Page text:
I attended David Phillip’s lecture on weather and climate change in early March and was inspired to write a series of articles with the goal of elaborating on many points that he made in his ‘factoid’ filled presentation.
First up is the jet stream.
The illustration above is taken from the US National Weather Service. (NOAA) It shows the typical line on the map that represents the jet stream, but it misses one important point. The jet stream is not a line or an entity, or even a river as described below. It is a strong wind that results when air masses are being pushed together. Not labelled in the illustration are the arctic air mass, equatorial air mass and the mid-latitudes where there are modified air masses.
On a very basic level, the jet stream is the boundary between cold and warm air. The polar regions of the world create cold air masses, especially in winter, when there is very little sunshine. The equatorial region produces warm air on a year-round basis. Cold air is dense and flows away from the polar regions. Warm air is less dense and rises. The mid-latitudes are where modified air masses are created. All of this air is trapped within the Earth’s gravitational field in a layer called the troposphere. That relatively thin layer is about 6,000 to 9,000 metres thick, about the height of Mount Everest.
The restricted space of the troposphere means that the warm and the cold air masses will end up pushing against each other. The forces between the air masses are affected by the relative density of the air, the spin of the Earth, the time of year, the Earth’s surface and the latitude. As my weather instructor told me in very unscientific terms, the force created when air masses push against each other is similar to the force that will eject a watermelon seed when squeezed between your thumb and forefinger! Who hasn’t done that? The watermelon seed represents the jet stream!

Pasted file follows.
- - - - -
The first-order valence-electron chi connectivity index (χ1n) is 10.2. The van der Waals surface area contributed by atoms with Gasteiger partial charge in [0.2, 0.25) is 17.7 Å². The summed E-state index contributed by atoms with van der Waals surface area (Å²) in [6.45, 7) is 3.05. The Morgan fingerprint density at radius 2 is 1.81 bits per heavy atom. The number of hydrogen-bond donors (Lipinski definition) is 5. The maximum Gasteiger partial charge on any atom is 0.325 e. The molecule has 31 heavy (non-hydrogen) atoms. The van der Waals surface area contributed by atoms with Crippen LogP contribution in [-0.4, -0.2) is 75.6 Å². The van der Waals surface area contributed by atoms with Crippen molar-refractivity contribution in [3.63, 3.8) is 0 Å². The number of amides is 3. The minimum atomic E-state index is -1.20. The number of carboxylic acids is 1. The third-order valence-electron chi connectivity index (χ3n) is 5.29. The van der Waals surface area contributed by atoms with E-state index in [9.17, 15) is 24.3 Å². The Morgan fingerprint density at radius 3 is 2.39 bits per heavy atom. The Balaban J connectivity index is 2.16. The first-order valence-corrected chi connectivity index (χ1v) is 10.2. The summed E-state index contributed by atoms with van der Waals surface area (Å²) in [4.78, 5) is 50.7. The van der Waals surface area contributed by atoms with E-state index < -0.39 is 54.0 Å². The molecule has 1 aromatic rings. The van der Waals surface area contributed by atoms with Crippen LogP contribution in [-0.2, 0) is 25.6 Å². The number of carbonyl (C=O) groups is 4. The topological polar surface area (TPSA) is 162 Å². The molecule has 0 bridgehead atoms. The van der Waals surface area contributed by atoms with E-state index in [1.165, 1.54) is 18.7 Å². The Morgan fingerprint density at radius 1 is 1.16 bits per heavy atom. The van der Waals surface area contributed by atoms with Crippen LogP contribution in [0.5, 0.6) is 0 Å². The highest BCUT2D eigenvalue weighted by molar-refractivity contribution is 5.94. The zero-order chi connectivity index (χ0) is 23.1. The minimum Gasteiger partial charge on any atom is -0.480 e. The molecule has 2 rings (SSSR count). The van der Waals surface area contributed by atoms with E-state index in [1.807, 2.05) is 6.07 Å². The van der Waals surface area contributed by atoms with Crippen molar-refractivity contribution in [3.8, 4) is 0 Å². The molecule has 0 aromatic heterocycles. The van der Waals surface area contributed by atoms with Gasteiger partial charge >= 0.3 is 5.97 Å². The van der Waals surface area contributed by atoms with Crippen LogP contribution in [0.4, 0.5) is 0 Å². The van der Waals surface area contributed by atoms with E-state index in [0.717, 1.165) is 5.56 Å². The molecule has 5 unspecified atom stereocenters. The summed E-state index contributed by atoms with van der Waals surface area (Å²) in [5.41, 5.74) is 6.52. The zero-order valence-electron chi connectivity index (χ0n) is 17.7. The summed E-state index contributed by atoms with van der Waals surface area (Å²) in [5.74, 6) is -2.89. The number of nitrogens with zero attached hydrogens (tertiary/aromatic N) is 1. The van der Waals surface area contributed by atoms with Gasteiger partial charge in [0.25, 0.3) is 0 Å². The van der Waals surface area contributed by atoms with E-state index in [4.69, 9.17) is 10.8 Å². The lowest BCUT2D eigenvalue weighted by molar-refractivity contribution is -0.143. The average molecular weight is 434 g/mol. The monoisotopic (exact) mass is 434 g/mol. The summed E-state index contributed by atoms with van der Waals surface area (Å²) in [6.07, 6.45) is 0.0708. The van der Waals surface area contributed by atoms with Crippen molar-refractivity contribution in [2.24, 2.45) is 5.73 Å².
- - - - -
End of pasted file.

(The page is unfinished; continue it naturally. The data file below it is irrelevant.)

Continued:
The pushing between the arctic air masses and warmer air masses forms the jet stream and it tends to flow from west to east due to the spin of the Earth. At high altitudes, there is less resistance from the Earth’s surface, so the wind speed is maximized and can be 250 to 300 kph. The other factors, already mentioned, create waves in the jet stream that result in an oscillating wave around the planet.
These waves can most easily be observed at the 6,000 metre level in the atmosphere, which is about the height of Mount Logan. TV weather now includes this upper air information as a colour graphic, known as the 500mb level. Blue and red represent cold and warm air. It is a big improvement in helping the public to understand weather. The upper air data is obtained by soundings that are done twice a day, in Whitehorse and at stations around the world.
Generally, there are about four to six waves in the jet stream circling the globe at any given time. These waves are bulges of cold air pushing south and warm air pushing north. The ‘polar vortex’ happens to be a trough in one of the waves, which is simply a southward bulge of the arctic air mass. These bulges can break away from the main arctic air mass and travel as far south as Maui, creating winter rain and wind and even some snow on top of Mount Haleakala.
In recent winters, we have heard big headlines about warm air invading the arctic. The phenomenon is not new. Warm air is pushed into the arctic regions when the cold air, the dreaded ‘polar vortex,’ pushes southward, (usually over Toronto, where most of our media headlines originate.) The restricted space within our troposphere means that when cold air displaces warm air, it has to move somewhere. Sometimes the warm air pushes well north of the Arctic Circle. The jet stream is at the leading edge of these air masses.
News headlines such as ‘a loopy jet stream’ and ‘polar vortex’ create drama and even fear but knowing more about the atmosphere and weather patterns can help us to understand unusual or extreme weather.
The atmosphere is a complicated mixture of gases affected by differential heating and cooling and there is no doubt that human activities are part of the equation. More on that in future articles.